Thursday, January 10, 2013

Sweet Simplicity

Babà al Rhum is a classic Neapolitan pastry with Polish roots that came to Naples by way of Paris. Confused? Such is Italian, and Neapolitan, history. The babà was invented by a Polish king whose daughter Marie was married to Louis XV of France. According to the legend, this former king dipped a slice of kugelhopf (an Austrian pastry, half-brioche and half panettone) into a glass of Madeira, and what would become the babà was born.
Baba al Rhum
Pastry Chef Tom Wellings' Babà al Rhum.

Variations in the dough technique and the liquor used to soak the pastry evolved the Babà from the courts of Versailles to the streets of Naples into what we know today; a yeasted buttery cake soaked in rum.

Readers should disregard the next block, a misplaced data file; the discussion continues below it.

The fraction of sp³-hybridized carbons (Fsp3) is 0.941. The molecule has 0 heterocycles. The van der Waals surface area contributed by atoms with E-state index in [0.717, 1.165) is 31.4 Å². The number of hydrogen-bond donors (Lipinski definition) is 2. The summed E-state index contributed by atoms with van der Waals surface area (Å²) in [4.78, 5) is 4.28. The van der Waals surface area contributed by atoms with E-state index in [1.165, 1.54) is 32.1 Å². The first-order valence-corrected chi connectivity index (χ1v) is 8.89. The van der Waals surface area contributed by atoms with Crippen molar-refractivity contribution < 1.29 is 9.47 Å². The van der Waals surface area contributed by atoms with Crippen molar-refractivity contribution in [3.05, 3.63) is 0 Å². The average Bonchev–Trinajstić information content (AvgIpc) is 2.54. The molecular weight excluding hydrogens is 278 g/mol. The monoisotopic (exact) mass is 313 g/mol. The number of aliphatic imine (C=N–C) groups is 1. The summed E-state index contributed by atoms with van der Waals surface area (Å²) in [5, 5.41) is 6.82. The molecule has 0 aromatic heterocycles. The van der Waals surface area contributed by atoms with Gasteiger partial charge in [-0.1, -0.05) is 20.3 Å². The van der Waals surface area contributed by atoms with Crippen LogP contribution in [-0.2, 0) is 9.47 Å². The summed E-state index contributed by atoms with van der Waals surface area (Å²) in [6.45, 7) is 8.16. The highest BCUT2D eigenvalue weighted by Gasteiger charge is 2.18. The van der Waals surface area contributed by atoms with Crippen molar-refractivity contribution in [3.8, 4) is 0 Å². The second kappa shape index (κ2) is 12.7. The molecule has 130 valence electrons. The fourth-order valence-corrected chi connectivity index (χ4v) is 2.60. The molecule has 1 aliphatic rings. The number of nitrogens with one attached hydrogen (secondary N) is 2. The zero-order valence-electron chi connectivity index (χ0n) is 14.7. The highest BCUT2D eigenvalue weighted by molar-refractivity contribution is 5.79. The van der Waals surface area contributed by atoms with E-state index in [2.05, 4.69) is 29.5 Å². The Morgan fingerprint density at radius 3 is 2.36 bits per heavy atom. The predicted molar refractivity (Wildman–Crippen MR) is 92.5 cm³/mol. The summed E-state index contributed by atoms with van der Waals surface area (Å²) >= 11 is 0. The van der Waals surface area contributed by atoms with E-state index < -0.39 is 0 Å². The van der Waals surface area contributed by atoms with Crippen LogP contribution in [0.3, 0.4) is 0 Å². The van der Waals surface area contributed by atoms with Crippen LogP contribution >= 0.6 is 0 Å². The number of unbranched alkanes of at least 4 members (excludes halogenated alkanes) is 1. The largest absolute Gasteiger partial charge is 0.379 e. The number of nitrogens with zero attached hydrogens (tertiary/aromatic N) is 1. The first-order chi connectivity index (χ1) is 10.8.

Fiola Pastry Chef Tom Wellings' version of this iconic dessert is a plump dome, which is proofed, baked, then soaked twice in a sweet syrup flavored with lemon and orange zests, vanilla bean and dark rum. Finally the Babà are dipped in blood orange glaze. 

To accompany the Babà, Chef Tom makes a caramel flavored with Szechuan peppercorns, which is combined with juicy pineapple rounds and then cooked slowly for approximately 40 minutes. Spicy, sweet and somewhat acidic, Szechuan peppercorns impart an intoxicating hint of pine and cedar.

Pastry Chef Tom Wellings